Harvard University related articles

Four African American Women Who Have Been Appointed to University Diversity Posts

Four African American Women Who Have Been Appointed to University Diversity Posts

The four African American named to diversity positions are Sheree Ohen at Harvard University, Crystal Williams at Boston University, Belinda Robnett at the University of California, Santa Barbara, and Maria Dixon Hall at Southern Methodist University in Dallas.

Study Finds That a Black Doctor Lessens the Infant Mortality Rate for Black Babies

Study Finds That a Black Doctor Lessens the Infant Mortality Rate for Black Babies

New research from the scholars at the University of Minnesota, George Mason University, and Harvard University finds that Black newborns’ in-hospital death rate is a third lower when Black newborns are cared for by Black physicians rather than White physicians.

The New African American Members of the American Philosophical Society

The New African American Members of the American Philosophical Society

This year 28 Americans were elected to the American Philosophical Society. Six of the new members are African Americans.

Harvard University Gallery Creating a Living Archive of the Black Lives Matter Movement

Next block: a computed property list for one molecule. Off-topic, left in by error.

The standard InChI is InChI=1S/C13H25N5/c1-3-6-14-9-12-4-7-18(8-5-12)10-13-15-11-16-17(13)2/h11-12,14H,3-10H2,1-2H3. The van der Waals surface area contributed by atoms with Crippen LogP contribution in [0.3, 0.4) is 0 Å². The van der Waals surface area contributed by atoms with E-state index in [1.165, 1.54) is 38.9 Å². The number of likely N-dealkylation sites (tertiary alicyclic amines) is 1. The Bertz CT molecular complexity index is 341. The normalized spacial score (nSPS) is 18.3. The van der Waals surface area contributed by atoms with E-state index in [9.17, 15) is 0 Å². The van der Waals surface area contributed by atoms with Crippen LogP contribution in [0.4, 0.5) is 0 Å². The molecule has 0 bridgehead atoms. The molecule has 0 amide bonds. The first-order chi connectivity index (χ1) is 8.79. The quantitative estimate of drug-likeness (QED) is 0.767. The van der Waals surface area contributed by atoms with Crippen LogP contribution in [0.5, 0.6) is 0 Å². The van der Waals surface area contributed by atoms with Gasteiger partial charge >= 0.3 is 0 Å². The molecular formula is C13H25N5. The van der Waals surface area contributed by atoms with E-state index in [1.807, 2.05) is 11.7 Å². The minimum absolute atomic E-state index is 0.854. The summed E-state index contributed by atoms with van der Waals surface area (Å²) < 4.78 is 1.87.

Harvard University Gallery Creating a Living Archive of the Black Lives Matter Movement

The Cooper Gallery of African & African American Art is collecting protest posters, circulated artist zines, informational pamphlets, and any other printed media/functional artwork relating to the movement.

Four Black Scholars Appointed to Endowed Chairs at Major Universities

Four Black Scholars Appointed to Endowed Chairs at Major Universities

The four Black scholars named to endowed chairs are Barbara Ransby at the University Illinois at Chicago, Kiese Laymon at the University of Mississippi. Annette Gordon-Reed at Harvard University, and Wayne A. I. Frederick at Howard University.

Parents Say They Want School Integration But Their Actions Produce Greater Racial Segregation

Parents Say They Want School Integration But Their Actions Produce Greater Racial Segregation

A new study finds that a large percentage of parents express support for greater school integration. But the bad news is that when parents have more control over where to send their children to school, their choices make schools more segregated.